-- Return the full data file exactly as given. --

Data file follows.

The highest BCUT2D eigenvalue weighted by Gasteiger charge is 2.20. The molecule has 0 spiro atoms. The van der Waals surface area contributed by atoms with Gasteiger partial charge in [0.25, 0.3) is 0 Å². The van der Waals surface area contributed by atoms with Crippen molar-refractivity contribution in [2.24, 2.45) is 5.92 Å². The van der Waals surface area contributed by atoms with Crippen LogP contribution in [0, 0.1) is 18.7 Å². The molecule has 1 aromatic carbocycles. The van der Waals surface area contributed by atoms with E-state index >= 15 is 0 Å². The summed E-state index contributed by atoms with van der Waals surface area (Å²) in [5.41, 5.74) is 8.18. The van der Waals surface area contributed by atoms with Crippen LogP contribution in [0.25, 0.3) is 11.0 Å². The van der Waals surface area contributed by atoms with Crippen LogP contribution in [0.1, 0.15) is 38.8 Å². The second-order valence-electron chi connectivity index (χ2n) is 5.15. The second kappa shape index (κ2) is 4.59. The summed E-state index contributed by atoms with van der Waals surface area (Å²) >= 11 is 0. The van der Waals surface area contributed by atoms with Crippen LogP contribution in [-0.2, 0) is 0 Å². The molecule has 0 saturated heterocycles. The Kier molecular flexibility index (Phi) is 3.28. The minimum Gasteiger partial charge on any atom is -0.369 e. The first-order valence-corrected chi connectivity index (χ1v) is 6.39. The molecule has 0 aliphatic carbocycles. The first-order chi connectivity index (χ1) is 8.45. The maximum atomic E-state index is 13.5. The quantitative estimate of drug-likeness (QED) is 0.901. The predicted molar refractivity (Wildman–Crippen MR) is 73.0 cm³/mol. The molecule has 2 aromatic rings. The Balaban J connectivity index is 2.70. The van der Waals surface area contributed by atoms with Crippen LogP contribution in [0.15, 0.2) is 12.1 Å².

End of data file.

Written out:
The highest BCUT2D eigenvalue weighted by Gasteiger charge is 2.20. The molecule has 0 spiro atoms. The van der Waals surface area contributed by atoms with Gasteiger partial charge in [0.25, 0.3) is 0 Å². The van der Waals surface area contributed by atoms with Crippen molar-refractivity contribution in [2.24, 2.45) is 5.92 Å². The van der Waals surface area contributed by atoms with Crippen LogP contribution in [0, 0.1) is 18.7 Å². The molecule has 1 aromatic carbocycles. The van der Waals surface area contributed by atoms with E-state index >= 15 is 0 Å². The summed E-state index contributed by atoms with van der Waals surface area (Å²) in [5.41, 5.74) is 8.18. The van der Waals surface area contributed by atoms with Crippen LogP contribution in [0.25, 0.3) is 11.0 Å². The van der Waals surface area contributed by atoms with Crippen LogP contribution in [0.1, 0.15) is 38.8 Å². The second-order valence-electron chi connectivity index (χ2n) is 5.15. The second kappa shape index (κ2) is 4.59. The summed E-state index contributed by atoms with van der Waals surface area (Å²) >= 11 is 0. The van der Waals surface area contributed by atoms with Crippen LogP contribution in [-0.2, 0) is 0 Å². The molecule has 0 saturated heterocycles. The Kier molecular flexibility index (Phi) is 3.28. The minimum Gasteiger partial charge on any atom is -0.369 e. The first-order valence-corrected chi connectivity index (χ1v) is 6.39. The molecule has 0 aliphatic carbocycles. The first-order chi connectivity index (χ1) is 8.45. The maximum atomic E-state index is 13.5. The quantitative estimate of drug-likeness (QED) is 0.901. The predicted molar refractivity (Wildman–Crippen MR) is 73.0 cm³/mol. The molecule has 2 aromatic rings. The Balaban J connectivity index is 2.70. The van der Waals surface area contributed by atoms with Crippen LogP contribution in [0.15, 0.2) is 12.1 Å².